Sterling Brown Speaks 78 Years Later–Ferguson, No Isolated Case

quote-the-sincere-sensitive-artist-willing-to-go-beneath-the-cliches-of-popular-belief-to-get-at-an-sterling-brown-325378I have to avoid the comment sections lately (see word to the wise below), but these last ten days of US news have been very disturbing to say the least. Not too far in the past one of my own sons was questioned by police officers while he and his friends stood on a curb debating which house was the house of their mutual friend. Nobody had the guts to just go knock and find out. You know, kids can be socially awkward. And oddly enough, nobody had a cell phone on them at the time. They were however wearing hoodies, and the awkward teens looked suspicious to a lady who owned the car they were standing near.

I’m sorry to say that the thing that probably saved them from too much trouble was they all were white. Had they been black boys in hoodies in the Trayvon Martin days, in our tiny town in Central PA, a community with very few black residents, I am certain it would be a different story.

Did Michael Brown rob a store? Video evidence seems inconclusive. Did officer Darren Wilson know about the robbery before he stopped Brown and his friend? Reports vary. Was Wilson Assaulted? Evidence so far seems to say yes. Witness accounts conflict with each other. But since when were Swisher Sweets worth a man’s life? Did anyone see a gun in that store surveillance video? Brown was unarmed, and even if he did physically go after the officer . . . six bullets pumped into him? Really? How many bullets does it take to stop an unarmed 18-year-old?

Of course the problem is much bigger. Statistics seem inconsistent, but USA Today reports that between 2007 and 2012 police have killed two black men per week in this country. And let’s not forget stop-and-frisk policies that target minorities. Fortunately I don’t need to teach my sons extra tips on how to act when approached by authorities.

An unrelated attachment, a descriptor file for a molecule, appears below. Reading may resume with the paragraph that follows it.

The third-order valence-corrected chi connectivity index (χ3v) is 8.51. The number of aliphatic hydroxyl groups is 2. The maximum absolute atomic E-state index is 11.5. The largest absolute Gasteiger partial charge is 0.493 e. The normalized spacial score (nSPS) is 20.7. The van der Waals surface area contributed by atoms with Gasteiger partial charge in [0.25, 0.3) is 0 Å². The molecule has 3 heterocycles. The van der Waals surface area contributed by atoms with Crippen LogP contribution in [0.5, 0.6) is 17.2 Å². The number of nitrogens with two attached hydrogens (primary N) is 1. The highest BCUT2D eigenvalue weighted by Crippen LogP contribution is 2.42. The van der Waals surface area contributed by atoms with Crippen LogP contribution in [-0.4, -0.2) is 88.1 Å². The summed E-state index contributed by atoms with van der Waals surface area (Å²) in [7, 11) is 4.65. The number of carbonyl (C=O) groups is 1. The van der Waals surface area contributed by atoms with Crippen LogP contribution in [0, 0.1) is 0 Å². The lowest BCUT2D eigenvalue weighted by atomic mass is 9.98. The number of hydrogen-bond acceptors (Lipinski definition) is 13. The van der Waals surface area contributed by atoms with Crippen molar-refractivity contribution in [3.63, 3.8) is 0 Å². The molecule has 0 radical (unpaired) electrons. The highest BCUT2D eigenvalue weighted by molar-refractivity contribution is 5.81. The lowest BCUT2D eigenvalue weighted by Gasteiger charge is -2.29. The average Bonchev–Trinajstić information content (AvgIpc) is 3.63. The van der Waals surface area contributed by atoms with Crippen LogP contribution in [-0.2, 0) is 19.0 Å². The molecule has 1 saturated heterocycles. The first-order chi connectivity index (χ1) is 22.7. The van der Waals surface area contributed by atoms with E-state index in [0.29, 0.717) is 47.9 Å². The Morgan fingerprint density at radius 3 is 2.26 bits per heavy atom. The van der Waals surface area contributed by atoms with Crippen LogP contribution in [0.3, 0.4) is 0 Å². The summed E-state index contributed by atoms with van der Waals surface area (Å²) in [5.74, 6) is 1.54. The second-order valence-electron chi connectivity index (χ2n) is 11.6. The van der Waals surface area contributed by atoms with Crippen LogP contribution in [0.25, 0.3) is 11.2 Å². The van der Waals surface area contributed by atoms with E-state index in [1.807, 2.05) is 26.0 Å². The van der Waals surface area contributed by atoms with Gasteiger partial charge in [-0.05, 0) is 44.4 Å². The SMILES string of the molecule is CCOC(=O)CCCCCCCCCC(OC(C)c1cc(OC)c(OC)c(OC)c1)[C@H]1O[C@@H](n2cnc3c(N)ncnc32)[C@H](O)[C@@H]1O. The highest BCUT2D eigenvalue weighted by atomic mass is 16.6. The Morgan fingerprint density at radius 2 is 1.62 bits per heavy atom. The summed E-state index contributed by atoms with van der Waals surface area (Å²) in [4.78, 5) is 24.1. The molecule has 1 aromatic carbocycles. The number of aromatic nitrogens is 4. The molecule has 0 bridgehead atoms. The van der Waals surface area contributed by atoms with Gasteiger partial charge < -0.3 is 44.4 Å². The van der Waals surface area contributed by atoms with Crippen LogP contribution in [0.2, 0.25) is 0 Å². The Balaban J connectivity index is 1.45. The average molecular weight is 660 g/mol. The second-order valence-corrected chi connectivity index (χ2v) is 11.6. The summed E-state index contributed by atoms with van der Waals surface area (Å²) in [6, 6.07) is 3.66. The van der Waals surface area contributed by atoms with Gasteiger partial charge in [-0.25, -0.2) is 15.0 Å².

Is rioting and looting and violence a proper response? Of course not. But if you want to incite a riot it seems the best thing to do is dress up in riot gear.

Okay, enough from me. Let’s hear from a better poet. I shared this poem as part of my MLK Day post back in January, but it’s been on my mind all week. Sterling A. Brown first published this piece in 1936. How much have things changed?

Southern Cop

Let us forgive Ty Kendricks.
The place was Darktown. He was young.
His nerves were jittery. The day was hot.
The Negro ran out of the alley.
And so Ty shot.

Let us understand Ty Kendricks.
The Negro must have been dangerous.
Because he ran;
And here was a rookie with a chance
To prove himself a man.

Let us condone Ty Kendricks
If we cannot decorate.
When he found what the Negro was running for,
It was too late;
And all we can say for the Negro is
It was unfortunate.

Let us pity Ty Kendricks.
He has been through enough,
Standing there, his big gun smoking,
Rabbit-scared, alone.
Having to hear the wenches wail
And the dying Negro moan.

by Sterling Brown

Partisan Review, 3 (October, 1936), p. 220-21.
Published in the Collected Works of Sterling Brown in 1980.

Word to the Wise: If you plan on leaving argumentative comments on this post I assure you I will delete them. Discussion is fine, encouraged even, but ultimately I’m the author and editor of this blog and while your constitutional right to free speech protects you from governmental intervention, it doesn’t allow you to say whatever you want wherever you want. It doesn’t protect you from the consequences of being a hateful jerk, nor does it protect you from me in the comment section.

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23 thoughts on “Sterling Brown Speaks 78 Years Later–Ferguson, No Isolated Case

    • I really appreciate what you are saying here and the poem you chose is so appropriate.

      Ferguson has really been upsetting me, especially all of the anti-black and prejudicial sentiments I’ve been seeing spring up all over. I also am troubled by folks who are trying to hide behind the “he may or may not have robbed the store” argument to justify this killing. You really handled that issue beautifully.

      I have found some solace reading Ta Nehisi Coates over at The Atlantic. He has long been someone whose opinion and reporting I trust on the subject of race in American history, culture and in contemporary law enforcement. It is too bad that so many people don’t realize how dangerous police violence, the militarization of American society, and the stop and frisk (not to mention Stand Your Ground laws) are to all of us.

      Again, you handled this beautifully. Thank you for doing so.

      Liked by 1 person